**RIV (Relative Identity Value):** Measures the percentage of pairwise (qualitative) matchings of the elements (types, taxates) of two measuring point profiles.

Basic assumption: equal weighting of all compared linguistic types ("taxates").

**WIV (Weighted Identity Value):** Measures the percentage of pairwise (qualitative) matchings of the elements (types, taxates) of two measuring point profiles.

Basic assumption: variable weighting of all compared linguistic types ("taxates") as a function of the size of the respective geographic areas. The pairwise match of taxates with small areas is considered to be numerically more important in the final result than the pairwise matchings of taxates with larger areas, which from a geolinguistic point of view could be regarded as "banal" or "less significant". In the formula of the WIV - more precisely: *WIV(x)* - there is a freely selectable divisor *x* (between 1 [= maximum weighting] and infinite [= minimum weighting]) to control the weighting. Here one can see results based on maximal weighting (ponderation).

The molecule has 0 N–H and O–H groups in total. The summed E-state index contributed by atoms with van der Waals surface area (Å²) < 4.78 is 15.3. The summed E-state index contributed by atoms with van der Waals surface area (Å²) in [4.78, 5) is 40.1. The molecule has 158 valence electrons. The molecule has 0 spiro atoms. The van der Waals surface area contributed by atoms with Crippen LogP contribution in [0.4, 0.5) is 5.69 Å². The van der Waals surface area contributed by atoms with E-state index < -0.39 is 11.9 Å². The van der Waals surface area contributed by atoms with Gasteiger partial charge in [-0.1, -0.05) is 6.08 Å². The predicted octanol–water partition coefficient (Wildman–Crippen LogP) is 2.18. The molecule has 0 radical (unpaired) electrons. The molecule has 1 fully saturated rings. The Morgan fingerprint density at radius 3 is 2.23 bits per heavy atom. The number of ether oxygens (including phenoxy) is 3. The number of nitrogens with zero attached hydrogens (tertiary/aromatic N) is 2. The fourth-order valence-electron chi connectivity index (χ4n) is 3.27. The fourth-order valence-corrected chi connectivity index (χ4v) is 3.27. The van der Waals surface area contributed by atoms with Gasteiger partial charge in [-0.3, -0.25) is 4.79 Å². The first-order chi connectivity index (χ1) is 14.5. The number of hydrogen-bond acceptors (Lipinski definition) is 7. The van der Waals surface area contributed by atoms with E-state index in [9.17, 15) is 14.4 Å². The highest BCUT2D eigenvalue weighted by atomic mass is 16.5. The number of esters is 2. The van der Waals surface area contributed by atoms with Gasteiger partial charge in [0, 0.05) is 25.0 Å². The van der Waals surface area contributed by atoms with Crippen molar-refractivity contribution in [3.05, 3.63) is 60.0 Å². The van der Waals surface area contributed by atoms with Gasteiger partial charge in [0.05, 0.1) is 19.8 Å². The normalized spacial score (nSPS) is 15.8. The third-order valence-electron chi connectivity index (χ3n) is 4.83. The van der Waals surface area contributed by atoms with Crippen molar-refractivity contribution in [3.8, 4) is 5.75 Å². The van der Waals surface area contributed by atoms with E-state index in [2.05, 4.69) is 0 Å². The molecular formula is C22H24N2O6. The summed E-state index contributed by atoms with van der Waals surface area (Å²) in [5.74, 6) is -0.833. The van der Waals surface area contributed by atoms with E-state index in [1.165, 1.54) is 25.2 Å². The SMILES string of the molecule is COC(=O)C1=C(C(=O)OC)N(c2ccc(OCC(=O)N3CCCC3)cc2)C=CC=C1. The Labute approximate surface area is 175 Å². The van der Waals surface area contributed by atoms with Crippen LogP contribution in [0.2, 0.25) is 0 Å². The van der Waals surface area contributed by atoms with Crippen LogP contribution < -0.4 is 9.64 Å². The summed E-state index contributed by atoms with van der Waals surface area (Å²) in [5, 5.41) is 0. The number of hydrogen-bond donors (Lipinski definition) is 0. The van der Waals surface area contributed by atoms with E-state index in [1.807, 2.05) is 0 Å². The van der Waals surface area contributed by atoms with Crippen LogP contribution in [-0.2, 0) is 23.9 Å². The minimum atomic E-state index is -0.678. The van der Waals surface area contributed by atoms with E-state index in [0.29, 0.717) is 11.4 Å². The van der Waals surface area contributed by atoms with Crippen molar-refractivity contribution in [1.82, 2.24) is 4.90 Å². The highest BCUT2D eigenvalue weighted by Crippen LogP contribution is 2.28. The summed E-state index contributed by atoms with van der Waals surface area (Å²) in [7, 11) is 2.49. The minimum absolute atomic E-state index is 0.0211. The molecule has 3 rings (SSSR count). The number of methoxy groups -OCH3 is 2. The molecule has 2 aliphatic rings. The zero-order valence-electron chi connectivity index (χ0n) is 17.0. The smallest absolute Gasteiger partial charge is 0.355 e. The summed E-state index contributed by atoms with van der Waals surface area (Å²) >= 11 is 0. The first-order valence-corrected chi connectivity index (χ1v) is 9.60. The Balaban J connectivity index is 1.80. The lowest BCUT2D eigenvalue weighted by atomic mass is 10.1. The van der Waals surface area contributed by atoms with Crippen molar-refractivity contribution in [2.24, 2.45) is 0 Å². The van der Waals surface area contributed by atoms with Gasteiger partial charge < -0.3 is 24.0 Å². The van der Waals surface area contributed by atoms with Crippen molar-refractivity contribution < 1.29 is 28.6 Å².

**Note on isogloss and beam maps:** The cartographic message of the two types of visualization is complementary: while on *isogloss* maps the different *polygon* sides visualize *distances* (*d*), on *beam* maps the *triangle* sides are used to visualize *similarities* (*s*). The relationship between *s* and *d* is governed by the following formula: *s + d* = 1 (or 100). The result is: RIV + RDV (Relative Distance Value) = 100. The same applies to the WIV.

The similarity indexes RIV and WIV can only be applied to the *qualitative* data of the ALF (located on the *nominal* scale). For the *quantitative* (metric) data of DEES, the following similarity indexes are available:

**AED (Average Euclidean Distance): ** Often referred to in statistical textbooks as "Euclidean distance". Ultimately based on the Pythagorean theorem (a² + bsup2; = c²).

**r(BP) [Bravais-Pearson correlation coefficient]:** The r(BP) values - which measure the linear relationship between two metric variables - always oscillate between -1 and +1. Auguste Bravais (1811-1863), French physicist; Karl Pearson (1857-1936), English statistician.